coreboot

coreboot projects for Google Summer of Code 2008

The coreboot project (previously known as LinuxBIOS) is taking part in the Google Summer of Code™ 2008 program. This year, the project has been assigned two slots/students who will work on the following projects:

  • All Virtual All The Time (AVATT):

    This project aims to integrate into the coreboot BIOS a payload consisting of a minimalist KVM-aware Linux kernel along with an initrd image that contains the tools needed for creating and starting guest virtual machines installed on top of it. The resulting system could host any x86(or x86-64) OS that can run over KVM (almost any major OS does), and there is a great challenge to make it as small as possible, so that it can fit in a 2MB flash image.

  • SCSI booting in coreboot:

    Currently coreboot can not boot from an arbitrary SCSI controller. There are two solutions for the problem: (1) Use Linux and Kexec. This requires to keep the SCSI driver in the flash chip. (2) Use x86emu/vm86/ADLO and the int13 method. This would allow to use the PCI option rom available on all modern SCSI controllers. So we obviously need a solution based on the latter. This could as well be implemented as a Linux program, as an intermediate payload, or as a shared library. At this point of time, I would like to implemente it as a daemon program. The program needs to catch the int13 interrupt vector that the SCSI option rom installs and make it available to arbitrary (firmware/payload) code trying to load something from disk.

This should make for an interesting summer with nice improvements for coreboot.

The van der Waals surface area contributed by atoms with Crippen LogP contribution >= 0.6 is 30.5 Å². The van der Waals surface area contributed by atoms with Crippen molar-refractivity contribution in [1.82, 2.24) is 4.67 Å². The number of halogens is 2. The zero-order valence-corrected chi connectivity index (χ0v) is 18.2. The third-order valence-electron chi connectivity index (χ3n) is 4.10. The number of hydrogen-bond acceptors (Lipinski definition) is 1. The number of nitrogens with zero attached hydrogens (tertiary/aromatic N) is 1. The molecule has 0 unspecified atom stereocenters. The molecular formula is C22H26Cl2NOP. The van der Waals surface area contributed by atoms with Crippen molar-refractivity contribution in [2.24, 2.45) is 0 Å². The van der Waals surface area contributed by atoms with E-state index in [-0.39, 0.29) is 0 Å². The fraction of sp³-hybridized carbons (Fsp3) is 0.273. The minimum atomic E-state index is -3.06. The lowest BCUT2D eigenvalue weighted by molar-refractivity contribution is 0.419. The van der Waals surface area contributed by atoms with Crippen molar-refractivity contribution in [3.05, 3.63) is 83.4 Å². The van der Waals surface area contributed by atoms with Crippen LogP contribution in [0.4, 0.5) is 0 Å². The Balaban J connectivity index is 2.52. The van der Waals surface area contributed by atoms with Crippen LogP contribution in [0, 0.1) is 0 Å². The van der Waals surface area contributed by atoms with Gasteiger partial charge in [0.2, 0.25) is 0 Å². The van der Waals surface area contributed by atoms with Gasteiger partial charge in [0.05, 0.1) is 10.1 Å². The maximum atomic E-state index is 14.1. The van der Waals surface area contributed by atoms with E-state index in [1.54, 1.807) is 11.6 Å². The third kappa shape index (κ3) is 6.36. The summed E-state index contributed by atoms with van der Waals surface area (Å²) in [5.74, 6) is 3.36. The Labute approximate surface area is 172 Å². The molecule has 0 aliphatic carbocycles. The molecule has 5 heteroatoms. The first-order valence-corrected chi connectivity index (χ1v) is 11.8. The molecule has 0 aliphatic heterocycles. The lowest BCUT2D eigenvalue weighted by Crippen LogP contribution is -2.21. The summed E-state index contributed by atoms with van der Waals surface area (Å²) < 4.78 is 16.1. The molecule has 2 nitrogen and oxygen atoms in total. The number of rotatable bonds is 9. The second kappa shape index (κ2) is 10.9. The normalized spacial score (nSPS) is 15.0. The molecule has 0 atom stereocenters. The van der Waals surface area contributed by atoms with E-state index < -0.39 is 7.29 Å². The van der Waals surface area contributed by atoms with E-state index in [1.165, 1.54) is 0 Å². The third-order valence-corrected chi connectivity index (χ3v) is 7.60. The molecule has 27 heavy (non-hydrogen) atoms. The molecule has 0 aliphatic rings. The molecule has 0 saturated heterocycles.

LinuxBIOS is now called coreboot

Public Service Announcement: The LinuxBIOS project, a Free Software project which intends to replace the proprietary BIOS found in most computers these days, has been renamed to coreboot.

The old name has become quite a misnomer in recent years; the name LinuxBIOS created the impression that it's a drop-in BIOS-replacement and that it's using Linux or is Linux-specific in any way. Neither is the case.

  • coreboot is not a BIOS in the sense that it provides the legacy BIOS callbacks / interrupt routines. Instead, coreboot is just a small hardware initialization firmware. It does some basic hardware init, then hands over control to one of many possible payloads. This can be a boot loader such as FILO (or GRUB2, which shall ultimately replace FILO) if you want to boot from disk, or Plan 9, or memtest86, or a Linux kernel, or OpenBIOS/OpenFirmware/SmartFirmware, or...
  • coreboot is not Linux or Linux-specific. Yes, it can indeed use Linux kernels as payload (i.e., you put the Linux kernel in your flash ROM chip together with coreboot) or boot a Linux kernel indirectly using FILO/GRUB2. But as mentioned above it can also be used (together with the fitting payload) to boot other OSes or systems such as Plan 9, Windows, FreeBSD, and others.

The initial author and project leader of LinuxBIOS/coreboot, Ron Minnich, explains in more detail why the renaming was done in his original announcement on the coreboot mailing list.

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